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Princess Charlotte Augusta of Wales

© National Portrait Gallery, London

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Princess Charlotte Augusta of Wales

by Robert Cooper, published by George Smeeton, after John Massey Wright
stipple engraving, published 12 September 1818
16 3/8 in. x 12 5/8 in. (416 mm x 320 mm) paper size
acquired unknown source, 1957
Reference Collection
NPG D33519

Sitterback to top

Artistsback to top

  • Robert Cooper (active 1795-died 1828), Historical and portrait engraver. Artist associated with 190 portraits.
  • George Smeeton (active 1800-1828), Printer and publisher. Artist associated with 15 portraits.
  • John Massey Wright (1777-1866), Watercolourist. Artist associated with 3 portraits, Sitter in 1 portrait.

This portraitback to top

The artistic lament for Princess Charlotte continued long into the year following her death. Picking up on the theme of the fallen rose, this newly conceived, melancholic portrayal of the deceased princess, presents her holding the symbolic flower as an emblem of all that England has lost, and as a signifier of her ideal virtues, which are celebrated in the accompanying verse. Allowing for popular sentiment driven by 'the enthusiasm of sorrow', which he noted was inclined to regard the princess as 'a promised Elizabeth', the artist Sir Thomas Lawrence stated his certain belief 'that she would have been a true monarch'.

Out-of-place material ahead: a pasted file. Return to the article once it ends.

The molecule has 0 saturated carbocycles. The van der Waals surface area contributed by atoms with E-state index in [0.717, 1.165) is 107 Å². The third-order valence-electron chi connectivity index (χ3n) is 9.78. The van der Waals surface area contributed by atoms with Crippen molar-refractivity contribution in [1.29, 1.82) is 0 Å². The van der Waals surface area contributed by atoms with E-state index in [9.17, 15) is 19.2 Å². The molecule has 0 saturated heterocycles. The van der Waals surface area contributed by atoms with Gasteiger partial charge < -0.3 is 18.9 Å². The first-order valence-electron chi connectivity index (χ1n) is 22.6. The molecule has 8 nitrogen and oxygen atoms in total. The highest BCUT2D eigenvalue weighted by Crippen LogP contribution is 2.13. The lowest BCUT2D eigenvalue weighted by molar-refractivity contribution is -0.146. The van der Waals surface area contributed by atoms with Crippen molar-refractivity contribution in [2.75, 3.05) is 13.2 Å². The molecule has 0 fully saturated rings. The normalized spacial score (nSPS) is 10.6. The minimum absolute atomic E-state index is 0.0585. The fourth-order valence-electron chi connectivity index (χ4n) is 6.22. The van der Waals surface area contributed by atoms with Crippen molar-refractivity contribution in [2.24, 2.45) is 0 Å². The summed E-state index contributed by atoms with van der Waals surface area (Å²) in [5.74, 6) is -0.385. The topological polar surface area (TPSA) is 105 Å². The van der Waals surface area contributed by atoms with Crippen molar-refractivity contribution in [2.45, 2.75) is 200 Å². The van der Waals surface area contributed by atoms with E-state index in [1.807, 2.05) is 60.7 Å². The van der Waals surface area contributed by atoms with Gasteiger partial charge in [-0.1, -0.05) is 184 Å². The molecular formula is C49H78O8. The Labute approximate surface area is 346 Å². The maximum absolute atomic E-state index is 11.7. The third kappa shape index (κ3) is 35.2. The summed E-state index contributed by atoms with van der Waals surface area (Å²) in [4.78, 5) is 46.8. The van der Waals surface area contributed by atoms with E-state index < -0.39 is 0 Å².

Placesback to top

Events of 1818back to top

Current affairs

Death of Charlotte Sophia of Mecklenburg-Strelitz, George III's Queen since 1761.
Official enquiry initiated into Queen Caroline's conduct abroad.

Art and science

Mary Shelley anonymously publishes her masterpiece Frankenstein; or, the Modern Prometheus which reflects growing concern about the role of morality in science.
Lord Byron completes his romance Childe Harolde's Pilgrimage, whose gloomy, dissolute hero was probably based on the writer himself.

International

Stamford Raffles acquires authorisation to construct a fort at Singapore marking the beginning of its development as a centre of East-West trade.
Congress of European Alliance at Aix-La-Chapelle. Lord Castlereagh plays a central role in establishing a pan-Europe peace settlement to bring a chastened France back into the world of political respectability.

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